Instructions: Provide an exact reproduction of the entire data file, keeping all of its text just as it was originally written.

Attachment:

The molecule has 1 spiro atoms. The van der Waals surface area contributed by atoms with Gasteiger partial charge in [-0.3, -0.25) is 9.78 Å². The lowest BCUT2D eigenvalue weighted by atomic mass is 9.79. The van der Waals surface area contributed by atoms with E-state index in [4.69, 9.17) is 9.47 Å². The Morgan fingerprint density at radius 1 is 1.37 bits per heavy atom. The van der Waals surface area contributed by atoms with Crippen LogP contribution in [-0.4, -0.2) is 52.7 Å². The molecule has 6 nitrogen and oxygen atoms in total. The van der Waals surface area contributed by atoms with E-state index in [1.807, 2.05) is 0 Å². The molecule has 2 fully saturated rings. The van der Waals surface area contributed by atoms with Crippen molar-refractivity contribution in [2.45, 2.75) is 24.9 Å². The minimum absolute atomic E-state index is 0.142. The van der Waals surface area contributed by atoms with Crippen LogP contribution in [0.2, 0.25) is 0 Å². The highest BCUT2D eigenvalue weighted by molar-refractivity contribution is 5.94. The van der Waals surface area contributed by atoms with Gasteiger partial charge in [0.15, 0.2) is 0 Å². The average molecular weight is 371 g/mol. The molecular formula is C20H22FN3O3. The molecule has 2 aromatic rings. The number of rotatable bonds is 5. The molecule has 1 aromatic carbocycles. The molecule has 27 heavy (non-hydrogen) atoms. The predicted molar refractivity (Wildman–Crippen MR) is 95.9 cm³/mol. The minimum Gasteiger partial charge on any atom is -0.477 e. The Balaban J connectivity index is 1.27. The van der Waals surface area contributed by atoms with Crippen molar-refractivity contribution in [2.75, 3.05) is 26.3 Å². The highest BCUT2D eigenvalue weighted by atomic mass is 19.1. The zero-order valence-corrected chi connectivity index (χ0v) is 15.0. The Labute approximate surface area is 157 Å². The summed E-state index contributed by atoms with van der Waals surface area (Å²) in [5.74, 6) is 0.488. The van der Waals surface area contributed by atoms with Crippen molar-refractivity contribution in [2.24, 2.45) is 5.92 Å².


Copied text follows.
The molecule has 1 spiro atoms. The van der Waals surface area contributed by atoms with Gasteiger partial charge in [-0.3, -0.25) is 9.78 Å². The lowest BCUT2D eigenvalue weighted by atomic mass is 9.79. The van der Waals surface area contributed by atoms with E-state index in [4.69, 9.17) is 9.47 Å². The Morgan fingerprint density at radius 1 is 1.37 bits per heavy atom. The van der Waals surface area contributed by atoms with Crippen LogP contribution in [-0.4, -0.2) is 52.7 Å². The molecule has 6 nitrogen and oxygen atoms in total. The van der Waals surface area contributed by atoms with E-state index in [1.807, 2.05) is 0 Å². The molecule has 2 fully saturated rings. The van der Waals surface area contributed by atoms with Crippen molar-refractivity contribution in [2.45, 2.75) is 24.9 Å². The minimum absolute atomic E-state index is 0.142. The van der Waals surface area contributed by atoms with Crippen LogP contribution in [0.2, 0.25) is 0 Å². The highest BCUT2D eigenvalue weighted by molar-refractivity contribution is 5.94. The van der Waals surface area contributed by atoms with Gasteiger partial charge in [0.15, 0.2) is 0 Å². The average molecular weight is 371 g/mol. The molecular formula is C20H22FN3O3. The molecule has 2 aromatic rings. The number of rotatable bonds is 5. The molecule has 1 aromatic carbocycles. The molecule has 27 heavy (non-hydrogen) atoms. The predicted molar refractivity (Wildman–Crippen MR) is 95.9 cm³/mol. The minimum Gasteiger partial charge on any atom is -0.477 e. The Balaban J connectivity index is 1.27. The van der Waals surface area contributed by atoms with Crippen molar-refractivity contribution in [2.75, 3.05) is 26.3 Å². The highest BCUT2D eigenvalue weighted by atomic mass is 19.1. The zero-order valence-corrected chi connectivity index (χ0v) is 15.0. The Labute approximate surface area is 157 Å². The summed E-state index contributed by atoms with van der Waals surface area (Å²) in [5.74, 6) is 0.488. The van der Waals surface area contributed by atoms with Crippen molar-refractivity contribution in [2.24, 2.45) is 5.92 Å².